June 11, 2020

Good News For 3D Printing: The Internet Is Going To Get A Lot Faster

If you thought the internet was going to top out at 25 Mbps, you’re sadly mistaken. Like 3D printing, broadband speeds are on a kind of Moore’s Law of their own, speeding toward bandwidths that will make your head spin.

Over the last year alone, speeds have increased in most communities across the country at double- or triple-digit rates, meaning that we’re going to see an explosion in capability. What you can do with your internet connection today is nothing compared to what will be possible tomorrow.


Internet And 3D Printing

Internet Plug

Pixabay - CC0 License


We’re already beginning to see some of the benefits of faster internet in the world of 3D printing. Collaborators are now able to work on intricate designs with each other via the cloud and upload vast amounts of information to servers. Today, there's enough room on the internet to share whatever design concepts we like, even for the most intricate models. With further improvements, real-time, shared editing will likely become possible, just as it is in architecture with BIM software.

The internet will also facilitate the sharing of open source and premium 3D models that people can print out at their local shop. Just as a consumer can order mass-produced items today with the click of their mouse, the same thing will happen in the future regarding 3D printing.


How Much Faster Is The Internet Getting?

Data suggest that average internet speeds across the country rise by around 25 per cent per year. The difference, therefore, between any one year and the next is noticeable, but not game-changing. However, when you extrapolate over ten or twenty years, the changes are dramatic.

At current growth rates, a 5 Mbps connection today could become a 433 Mbps one by 2040 - just twenty years from now. In other words, internet speeds could improve by a factor of one hundred in a single generation.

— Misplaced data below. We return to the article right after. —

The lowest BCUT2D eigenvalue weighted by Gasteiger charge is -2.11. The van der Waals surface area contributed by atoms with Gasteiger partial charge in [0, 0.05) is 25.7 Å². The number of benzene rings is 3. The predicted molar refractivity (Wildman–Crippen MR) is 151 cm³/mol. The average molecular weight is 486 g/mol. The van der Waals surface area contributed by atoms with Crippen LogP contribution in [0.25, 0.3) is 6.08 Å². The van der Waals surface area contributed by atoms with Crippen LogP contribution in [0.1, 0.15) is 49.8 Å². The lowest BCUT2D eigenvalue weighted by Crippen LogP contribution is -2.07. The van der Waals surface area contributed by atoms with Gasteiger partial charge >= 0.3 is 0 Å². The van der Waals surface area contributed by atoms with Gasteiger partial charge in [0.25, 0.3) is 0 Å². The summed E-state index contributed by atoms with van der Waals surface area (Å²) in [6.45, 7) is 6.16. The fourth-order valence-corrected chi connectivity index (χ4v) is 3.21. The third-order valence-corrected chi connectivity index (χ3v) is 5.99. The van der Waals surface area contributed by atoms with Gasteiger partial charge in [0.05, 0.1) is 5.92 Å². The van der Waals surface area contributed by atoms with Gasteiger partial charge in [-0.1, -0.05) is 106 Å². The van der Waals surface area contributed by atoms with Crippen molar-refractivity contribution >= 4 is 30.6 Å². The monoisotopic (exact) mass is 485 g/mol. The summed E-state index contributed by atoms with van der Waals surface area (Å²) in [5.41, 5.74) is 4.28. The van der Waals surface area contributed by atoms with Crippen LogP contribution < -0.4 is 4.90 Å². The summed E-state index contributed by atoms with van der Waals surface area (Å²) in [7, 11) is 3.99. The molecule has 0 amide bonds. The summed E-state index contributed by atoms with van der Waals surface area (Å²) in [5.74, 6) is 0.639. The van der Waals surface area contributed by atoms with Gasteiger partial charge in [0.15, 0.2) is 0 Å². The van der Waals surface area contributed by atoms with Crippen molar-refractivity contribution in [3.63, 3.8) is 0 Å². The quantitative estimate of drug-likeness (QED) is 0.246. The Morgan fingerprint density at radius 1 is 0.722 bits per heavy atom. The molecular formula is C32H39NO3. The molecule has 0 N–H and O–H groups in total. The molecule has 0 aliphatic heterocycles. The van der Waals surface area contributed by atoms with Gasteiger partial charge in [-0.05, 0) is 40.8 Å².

What’s more, the quality of connections is also improving. While fibre optics remains the most popular option, emerging wireless technologies may help reduce bandwidth and open up new possibilities. Fibre optic cable repair could yield to the maintenance of small boxes on the sides of buildings.

5G is probably the best example of this trend right now. The idea with this technology isn’t just to speed up mobile connections to the internet. Instead, it is also to reduce latency - something that has dogged both at-home and mobile internet services.

If you’re a gamer, you know how annoying latency can be. When there’s a delay between your inputs and the action on screen, it immediately puts you at a disadvantage. The ramifications of latency, however, extend well beyond the odd rage-quit. Delays mean that humanity hasn’t been able to develop real-time, critical technologies that rely on the internet.

Let’s take a bit of a strange example, but one that might apply here. Suppose, for instance, you’re riding in your autonomous vehicle, and you want to get to work quickly. If you’re stuck in traffic today, there is literally nothing you can do to arrive sooner, even if you have a car that drives itself. It’s parked on the highway just like everyone else.